Author: Debra Doxer
Thanks to NetGalley and Xpresso Book Tours for letting me receive a digital copy of this book before its official release date.
Dancing is like magic. It makes me disappear.
When I dance I’m not a sister or a daughter, not a lover or a friend. I exist in the moment, onstage, where I turn pain into art and pretend the illusion is real. My past is an abomination and my future is unwritten, but my present is pure, fluid, and focused. I’m content, or at least I think I am, until the night I meet a man who makes me want more.
He’s broken, just like me, but in different ways. He’s older and nothing like the men I’m used to. Compared to him, they’re all boys, immature and insipid, while he’s a force of nature, confident and virile. Virile is a word I’ve never used before, and I only use it now because he embodies it so completely.
At first, he fights the attraction between us almost as hard as I do. But when words like destiny and soulmate whisper through my thoughts, how can I ignore them? He can have any girl he wants, but he looks at me as if I’m the girl he’s waited for his whole life. How can I tell him I’m not that girl?
I wish I were enough for him, wish I were whole. But beneath my facade, I’ve been falling to pieces for a long time, and I don’t know if I’m strong enough to resist the downward momentum.
In the beginning, I almost wanted to quit reading the book. I couldn't stand the prologue at all. I didn't like the writing and I didn't feel good about the story. There was a dark vibe to it, like the main character Nikki was some kind of hooker. Did I really just say that? I am sorry if it sounds offensive, I don't mean it like that. She just appeared to be something like that, a stripper maybe or perhaps I got that impression because of the location. Anyway, I didn't delete the book from my app and I am glad I didn't. It turned out to be a really great one.
How come a show about ballet is one of my favourites of all time, but I don't like any dance movies or books about dancing?! I have no idea. Being a dancer myself, I guess I get offended easily, because dancing is so much more than what these movies and books tell you. However, Debra Doxer didn't focus on the ballet topic. Well, she kind of did, making Nikki be a ballerina, but you won't be reading a story about a girl who spends twenty-four hours practicing in a studio. I'm glad for that. Her profession is an important part for the story and her doubts about a solo are real, but there's no nerve-racking competiton with another ballerina going on. Those are the worst.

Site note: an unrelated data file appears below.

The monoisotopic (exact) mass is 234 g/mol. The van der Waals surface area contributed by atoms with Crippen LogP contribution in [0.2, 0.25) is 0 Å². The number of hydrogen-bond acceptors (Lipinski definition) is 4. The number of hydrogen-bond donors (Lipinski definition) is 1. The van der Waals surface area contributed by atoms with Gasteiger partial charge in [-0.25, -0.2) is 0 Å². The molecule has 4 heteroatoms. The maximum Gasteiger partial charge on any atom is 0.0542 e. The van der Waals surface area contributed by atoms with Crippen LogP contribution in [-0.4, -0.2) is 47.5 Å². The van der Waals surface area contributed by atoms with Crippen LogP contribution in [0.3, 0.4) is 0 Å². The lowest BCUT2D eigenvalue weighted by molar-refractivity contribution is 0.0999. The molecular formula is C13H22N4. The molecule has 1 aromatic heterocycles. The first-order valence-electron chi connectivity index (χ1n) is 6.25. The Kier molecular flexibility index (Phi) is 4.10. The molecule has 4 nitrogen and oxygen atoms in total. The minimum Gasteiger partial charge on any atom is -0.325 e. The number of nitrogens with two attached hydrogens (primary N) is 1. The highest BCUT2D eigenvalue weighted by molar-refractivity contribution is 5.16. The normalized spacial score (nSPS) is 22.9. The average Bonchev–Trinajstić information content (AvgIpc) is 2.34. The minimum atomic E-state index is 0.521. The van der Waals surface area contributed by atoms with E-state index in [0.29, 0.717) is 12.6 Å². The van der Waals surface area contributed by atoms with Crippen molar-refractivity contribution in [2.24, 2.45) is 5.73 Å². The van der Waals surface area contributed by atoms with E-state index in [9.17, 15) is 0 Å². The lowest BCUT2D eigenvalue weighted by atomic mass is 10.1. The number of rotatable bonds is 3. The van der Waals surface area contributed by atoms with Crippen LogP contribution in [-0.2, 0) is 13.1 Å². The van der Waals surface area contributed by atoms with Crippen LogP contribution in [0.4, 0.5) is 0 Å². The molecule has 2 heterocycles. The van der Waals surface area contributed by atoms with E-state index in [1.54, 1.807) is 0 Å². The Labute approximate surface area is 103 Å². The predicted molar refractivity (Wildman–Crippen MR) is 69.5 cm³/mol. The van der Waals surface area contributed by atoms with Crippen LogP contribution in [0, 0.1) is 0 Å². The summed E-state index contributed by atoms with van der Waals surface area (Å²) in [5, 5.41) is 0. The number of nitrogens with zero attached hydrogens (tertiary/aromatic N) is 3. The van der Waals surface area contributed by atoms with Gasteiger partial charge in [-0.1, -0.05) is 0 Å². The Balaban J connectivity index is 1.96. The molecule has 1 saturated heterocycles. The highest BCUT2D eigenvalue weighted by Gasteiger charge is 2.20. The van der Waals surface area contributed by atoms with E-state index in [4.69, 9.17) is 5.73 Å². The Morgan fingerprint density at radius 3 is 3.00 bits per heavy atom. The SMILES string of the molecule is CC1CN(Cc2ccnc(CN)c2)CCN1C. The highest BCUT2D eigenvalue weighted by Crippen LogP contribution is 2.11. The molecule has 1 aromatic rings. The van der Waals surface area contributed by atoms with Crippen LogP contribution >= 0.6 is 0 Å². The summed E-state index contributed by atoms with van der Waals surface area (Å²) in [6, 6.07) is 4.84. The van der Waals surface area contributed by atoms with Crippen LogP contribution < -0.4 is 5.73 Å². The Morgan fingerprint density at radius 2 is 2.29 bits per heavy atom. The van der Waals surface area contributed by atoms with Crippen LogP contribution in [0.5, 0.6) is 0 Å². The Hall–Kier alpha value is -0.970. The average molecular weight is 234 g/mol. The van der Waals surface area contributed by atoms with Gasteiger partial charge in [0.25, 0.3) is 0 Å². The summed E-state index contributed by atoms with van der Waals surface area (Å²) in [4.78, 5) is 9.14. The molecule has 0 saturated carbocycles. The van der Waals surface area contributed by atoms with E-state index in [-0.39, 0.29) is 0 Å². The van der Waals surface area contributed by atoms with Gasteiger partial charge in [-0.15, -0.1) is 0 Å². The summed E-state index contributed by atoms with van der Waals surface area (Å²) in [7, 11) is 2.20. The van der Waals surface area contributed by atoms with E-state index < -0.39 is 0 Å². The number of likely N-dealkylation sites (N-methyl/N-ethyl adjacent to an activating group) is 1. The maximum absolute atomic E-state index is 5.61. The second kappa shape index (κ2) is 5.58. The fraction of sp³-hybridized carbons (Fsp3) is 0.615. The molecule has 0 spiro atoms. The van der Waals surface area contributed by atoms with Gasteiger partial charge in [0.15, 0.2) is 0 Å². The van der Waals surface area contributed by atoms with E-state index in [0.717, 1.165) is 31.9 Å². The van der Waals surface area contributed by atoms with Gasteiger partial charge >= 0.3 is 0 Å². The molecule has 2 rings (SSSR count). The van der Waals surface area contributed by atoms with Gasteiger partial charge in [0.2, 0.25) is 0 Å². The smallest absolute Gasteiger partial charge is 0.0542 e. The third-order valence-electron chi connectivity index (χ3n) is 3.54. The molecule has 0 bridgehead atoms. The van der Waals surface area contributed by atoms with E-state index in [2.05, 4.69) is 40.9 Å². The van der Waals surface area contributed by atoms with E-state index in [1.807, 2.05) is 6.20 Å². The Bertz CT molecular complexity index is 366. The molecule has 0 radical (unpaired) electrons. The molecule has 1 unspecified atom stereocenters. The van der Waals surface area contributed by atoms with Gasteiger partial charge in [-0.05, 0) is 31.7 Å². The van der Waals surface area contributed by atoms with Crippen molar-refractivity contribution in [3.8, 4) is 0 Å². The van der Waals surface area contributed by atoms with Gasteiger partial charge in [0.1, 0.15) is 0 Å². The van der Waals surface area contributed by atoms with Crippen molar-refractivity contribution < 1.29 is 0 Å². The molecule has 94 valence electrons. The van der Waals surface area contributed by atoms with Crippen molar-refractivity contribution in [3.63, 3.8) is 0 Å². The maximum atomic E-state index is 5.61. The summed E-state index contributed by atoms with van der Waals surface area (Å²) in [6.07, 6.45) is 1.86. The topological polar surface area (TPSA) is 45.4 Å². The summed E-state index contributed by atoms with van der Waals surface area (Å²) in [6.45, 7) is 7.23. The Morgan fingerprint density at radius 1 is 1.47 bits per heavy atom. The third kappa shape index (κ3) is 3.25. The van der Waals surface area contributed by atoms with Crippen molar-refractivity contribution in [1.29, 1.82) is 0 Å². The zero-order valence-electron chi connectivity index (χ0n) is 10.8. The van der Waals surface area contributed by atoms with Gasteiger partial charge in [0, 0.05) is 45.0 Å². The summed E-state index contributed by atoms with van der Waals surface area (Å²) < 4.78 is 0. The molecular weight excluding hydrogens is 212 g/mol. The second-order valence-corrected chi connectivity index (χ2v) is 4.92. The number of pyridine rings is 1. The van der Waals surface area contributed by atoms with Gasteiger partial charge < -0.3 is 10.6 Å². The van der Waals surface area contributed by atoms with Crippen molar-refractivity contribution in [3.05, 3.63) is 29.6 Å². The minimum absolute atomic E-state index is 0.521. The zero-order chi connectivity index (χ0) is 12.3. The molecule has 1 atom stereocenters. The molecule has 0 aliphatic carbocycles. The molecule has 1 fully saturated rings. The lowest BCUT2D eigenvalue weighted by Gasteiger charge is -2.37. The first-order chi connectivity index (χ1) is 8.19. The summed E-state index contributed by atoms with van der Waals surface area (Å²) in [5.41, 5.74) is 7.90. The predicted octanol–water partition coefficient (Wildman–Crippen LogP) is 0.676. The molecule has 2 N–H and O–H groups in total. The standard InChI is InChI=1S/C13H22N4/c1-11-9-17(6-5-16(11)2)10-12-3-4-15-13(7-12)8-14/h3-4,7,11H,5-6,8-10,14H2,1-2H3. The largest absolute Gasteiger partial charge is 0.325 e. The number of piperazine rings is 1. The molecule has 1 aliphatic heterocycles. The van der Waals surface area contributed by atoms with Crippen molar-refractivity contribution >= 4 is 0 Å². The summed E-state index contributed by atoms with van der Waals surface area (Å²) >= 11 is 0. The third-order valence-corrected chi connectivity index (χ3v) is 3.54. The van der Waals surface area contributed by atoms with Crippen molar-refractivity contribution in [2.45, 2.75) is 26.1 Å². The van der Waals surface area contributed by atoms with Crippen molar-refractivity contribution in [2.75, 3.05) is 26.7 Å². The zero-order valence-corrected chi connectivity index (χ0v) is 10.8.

Honestly, Breaking Skin is about love and trust and dealing with the past. It's about putting yourself first when necessary and counting on others when you're ready.
The writing and the character's voices improved with each chapter. I liked reading about the progress Nikki went through from page to page. Her life was never easy, but when she's with her niece, you read about a lighter version of that same Nikki. And I think the speed of Nikki's and Cole's relationship was just simply perfect. Often, I think everything happens a little too fast, and the period of time wasn't exactly a large one either, but it felt like it.
Judged on Nikki's sister's story, this book has got a mystery to it too. But it didn't overshadow the story, it just added some chills, some adventure to it.
I loved what Debra Doxer made Cole deal with. I have never read about that before and I think more novels, especially novels about sports, should pick this up. There's danger in everything, but these days, everyone is only after fame, being the best, never admitting when something feels wrong. And that can lead to horrible things, as read in Breaking Skin. And Cole's pretty lucky, considering the other guy we read about at the end. Sports people should take better care of themselves and their coaches should have the best intentions for their health, not for the winning.
One more thing I would like to speak about... Debra Doxer doesn't seem to care about the length of chapters. Luckily. There seem to be a lot of authors who write chapters that contain 7k words and end up having fifteen chapters in total. I don't know why it's become such a trend to write long chapters and have less chapters in total, but I don't like it. I like an organized book, chapters that make sense to me. Scenes and actions are great, but does a chapter really need twenty of them? I don't get it. Write fifty chapters if it makes you happy. I like that much better.
So, although my review doesn't really tell you anything about the plot, I highly recommend Breaking Skin. It's a refreshing story that will make you become Nikki, you will feel whatever she is feeling. Her character's voice is a really strong one and if you happen to like male point of views, I can tell you that Cole gets to tell his point of view a couple of times too. And gah, I loved those parts!